Let face it, we all hate the font Comic Sans, yet noone really knows why. It’s just really, really annoying. Well our LDNER this week, Sarah Hyndman is a font-fanatic and has developed her studio to for exactly that reason – exploring the psychology behind a typeface, and the ways in which it influences our everyday communication through talks and workshops. You thought wine tasting was good? Well it’s got nothing on Type Tasting

Where do you live in London and what do you love about the area?

I live in Dalston and do guided typography walks of the area. I love that there are buildings with 500-year-old relief, 200-year-old engravings, and a century of fonts. Dalston in East London is a vibrant area in which bars and shops are constantly popping up and the signage is ever changing. The signs along the main road, Kingsland Road, reveal layers of history: from the Art Deco cinemas alongside the vernacular D.I.Y. signage of the market stalls, and the lettering over the shops and restaurants that reflect the different communities who have made the area home over the years.

Where did your passion for typography come from and do you have a favourite piece?

Probably 45″ Ian Dury and the Blockheads records with covers by Barney Bubbles because I loved the ritual of playing 45″ records (I still have a decent collection), and I enjoy the layering of references in Barney’s covers. Fonts form a kind of language of their own, and we are all unconsciously fluent in it. Each font gives a different message and atmosphere and we instinctively understand that. Typefaces have a deep significance for everyone. Finding out what and why that is, is very interesting.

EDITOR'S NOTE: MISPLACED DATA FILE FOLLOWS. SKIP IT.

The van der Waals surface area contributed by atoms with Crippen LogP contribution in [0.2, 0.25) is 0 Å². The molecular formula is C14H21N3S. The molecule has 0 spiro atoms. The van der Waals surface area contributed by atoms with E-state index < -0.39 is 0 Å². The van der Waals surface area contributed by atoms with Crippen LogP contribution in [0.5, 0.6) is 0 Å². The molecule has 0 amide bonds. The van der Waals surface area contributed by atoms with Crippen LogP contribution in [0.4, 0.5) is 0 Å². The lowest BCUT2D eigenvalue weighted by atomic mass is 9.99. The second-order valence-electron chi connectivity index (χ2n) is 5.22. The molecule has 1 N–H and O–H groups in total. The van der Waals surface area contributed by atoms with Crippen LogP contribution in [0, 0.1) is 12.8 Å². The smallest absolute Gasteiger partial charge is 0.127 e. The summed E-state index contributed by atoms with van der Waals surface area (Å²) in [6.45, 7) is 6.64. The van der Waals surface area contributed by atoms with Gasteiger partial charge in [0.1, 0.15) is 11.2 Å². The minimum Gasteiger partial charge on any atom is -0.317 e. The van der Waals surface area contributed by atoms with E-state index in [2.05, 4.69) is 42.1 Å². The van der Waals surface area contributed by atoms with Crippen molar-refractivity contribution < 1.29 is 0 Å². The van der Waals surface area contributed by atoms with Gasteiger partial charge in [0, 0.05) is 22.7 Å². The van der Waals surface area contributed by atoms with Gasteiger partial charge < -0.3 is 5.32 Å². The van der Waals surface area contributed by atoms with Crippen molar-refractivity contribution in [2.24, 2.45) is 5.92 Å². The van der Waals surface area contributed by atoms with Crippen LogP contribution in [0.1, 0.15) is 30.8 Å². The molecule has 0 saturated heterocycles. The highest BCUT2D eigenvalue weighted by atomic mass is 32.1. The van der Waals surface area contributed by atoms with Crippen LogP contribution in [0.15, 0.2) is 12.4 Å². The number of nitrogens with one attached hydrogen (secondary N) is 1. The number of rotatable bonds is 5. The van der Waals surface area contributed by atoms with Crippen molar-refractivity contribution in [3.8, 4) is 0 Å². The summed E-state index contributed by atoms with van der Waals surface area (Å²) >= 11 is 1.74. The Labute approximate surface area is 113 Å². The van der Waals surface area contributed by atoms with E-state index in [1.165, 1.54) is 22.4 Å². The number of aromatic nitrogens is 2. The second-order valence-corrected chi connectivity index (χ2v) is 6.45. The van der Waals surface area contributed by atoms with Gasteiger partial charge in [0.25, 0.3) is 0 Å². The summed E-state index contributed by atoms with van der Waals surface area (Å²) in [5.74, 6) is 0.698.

What inspired you to start your studio Type Tasting?

The whole idea behind Type Tasting is to bring typography to people who wouldn’t previously have been interested. I’d been a designer for about twenty years and running my own business for ten. But as happens with many designers, you hit that point where you need to take a step back and refresh. So I decided to take a year and look at something, which turned out to be type. Specifically, the psychology behind typography, I realized very quickly that there hadn’t been much research done on the subject.

You’re speaking at the Never Mind The Typography talk at The Museum of Brands as part of their Graphics of Punk exhibition. Why is the relationship between punk and graphics so significant?

Typography gave the angst and rebellion of Punk a voice that exploded in a riot of letterforms and demanded to be heard. A typeface gives a cause or movement a recognisable voice that inspires ideas, ensures its message is listened to, and empowers its words to make a difference.


What would be your perfect day in London?

I recently had my perfect day in London: it began with drinking a coffee and scribbling ideas in my sketchbook in a cafe where I could watch the world go by. I then met up with a group of sign painting friends to visit the archive of letters—a treasure trove of type and lettering at Central Saint Martins. We were able to explore the letterpress studio and look through the beautiful collection of printed type, all of which is still used and smells of fresh ink. We all headed over to the newly reopened Museum of Brands, where the sign painters told stories of the history of the letterforms on the packaging. The day ended chatting in a pub over a few pints and a glass of wine.

Type Tasting, The Chocolate Factory, Farleigh Place, N16 7SX